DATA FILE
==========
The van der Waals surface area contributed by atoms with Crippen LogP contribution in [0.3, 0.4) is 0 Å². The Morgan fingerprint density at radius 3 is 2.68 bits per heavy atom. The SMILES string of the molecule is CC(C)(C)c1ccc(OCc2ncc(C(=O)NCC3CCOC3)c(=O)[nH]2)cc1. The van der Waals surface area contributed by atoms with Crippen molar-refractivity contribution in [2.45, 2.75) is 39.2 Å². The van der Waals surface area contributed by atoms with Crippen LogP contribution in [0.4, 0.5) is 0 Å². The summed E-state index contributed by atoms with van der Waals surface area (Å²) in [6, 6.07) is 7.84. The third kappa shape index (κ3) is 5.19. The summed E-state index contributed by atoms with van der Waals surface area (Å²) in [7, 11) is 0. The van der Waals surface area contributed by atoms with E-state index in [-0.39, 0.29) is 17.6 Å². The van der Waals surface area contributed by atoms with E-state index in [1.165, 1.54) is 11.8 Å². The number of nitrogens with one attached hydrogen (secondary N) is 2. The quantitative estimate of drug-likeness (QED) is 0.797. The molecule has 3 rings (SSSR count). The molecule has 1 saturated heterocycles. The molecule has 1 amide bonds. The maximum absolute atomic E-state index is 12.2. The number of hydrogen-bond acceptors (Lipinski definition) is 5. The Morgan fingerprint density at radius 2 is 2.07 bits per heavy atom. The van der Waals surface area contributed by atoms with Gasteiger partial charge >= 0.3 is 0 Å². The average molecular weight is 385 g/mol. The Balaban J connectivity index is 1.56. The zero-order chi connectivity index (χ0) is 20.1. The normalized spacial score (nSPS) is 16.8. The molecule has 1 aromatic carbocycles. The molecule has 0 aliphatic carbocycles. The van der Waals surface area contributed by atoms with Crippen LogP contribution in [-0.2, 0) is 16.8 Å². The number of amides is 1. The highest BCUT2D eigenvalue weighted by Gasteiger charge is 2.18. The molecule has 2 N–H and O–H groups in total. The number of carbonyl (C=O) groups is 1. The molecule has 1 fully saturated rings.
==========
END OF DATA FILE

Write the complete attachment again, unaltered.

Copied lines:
The van der Waals surface area contributed by atoms with Crippen LogP contribution in [0.3, 0.4) is 0 Å². The Morgan fingerprint density at radius 3 is 2.68 bits per heavy atom. The SMILES string of the molecule is CC(C)(C)c1ccc(OCc2ncc(C(=O)NCC3CCOC3)c(=O)[nH]2)cc1. The van der Waals surface area contributed by atoms with Crippen molar-refractivity contribution in [2.45, 2.75) is 39.2 Å². The van der Waals surface area contributed by atoms with Crippen LogP contribution in [0.4, 0.5) is 0 Å². The summed E-state index contributed by atoms with van der Waals surface area (Å²) in [6, 6.07) is 7.84. The third kappa shape index (κ3) is 5.19. The summed E-state index contributed by atoms with van der Waals surface area (Å²) in [7, 11) is 0. The van der Waals surface area contributed by atoms with E-state index in [-0.39, 0.29) is 17.6 Å². The van der Waals surface area contributed by atoms with E-state index in [1.165, 1.54) is 11.8 Å². The number of nitrogens with one attached hydrogen (secondary N) is 2. The quantitative estimate of drug-likeness (QED) is 0.797. The molecule has 3 rings (SSSR count). The molecule has 1 saturated heterocycles. The molecule has 1 amide bonds. The maximum absolute atomic E-state index is 12.2. The number of hydrogen-bond acceptors (Lipinski definition) is 5. The Morgan fingerprint density at radius 2 is 2.07 bits per heavy atom. The van der Waals surface area contributed by atoms with Gasteiger partial charge >= 0.3 is 0 Å². The average molecular weight is 385 g/mol. The Balaban J connectivity index is 1.56. The zero-order chi connectivity index (χ0) is 20.1. The normalized spacial score (nSPS) is 16.8. The molecule has 1 aromatic carbocycles. The molecule has 0 aliphatic carbocycles. The van der Waals surface area contributed by atoms with Crippen LogP contribution in [-0.2, 0) is 16.8 Å². The number of amides is 1. The highest BCUT2D eigenvalue weighted by Gasteiger charge is 2.18. The molecule has 2 N–H and O–H groups in total. The number of carbonyl (C=O) groups is 1. The molecule has 1 fully saturated rings.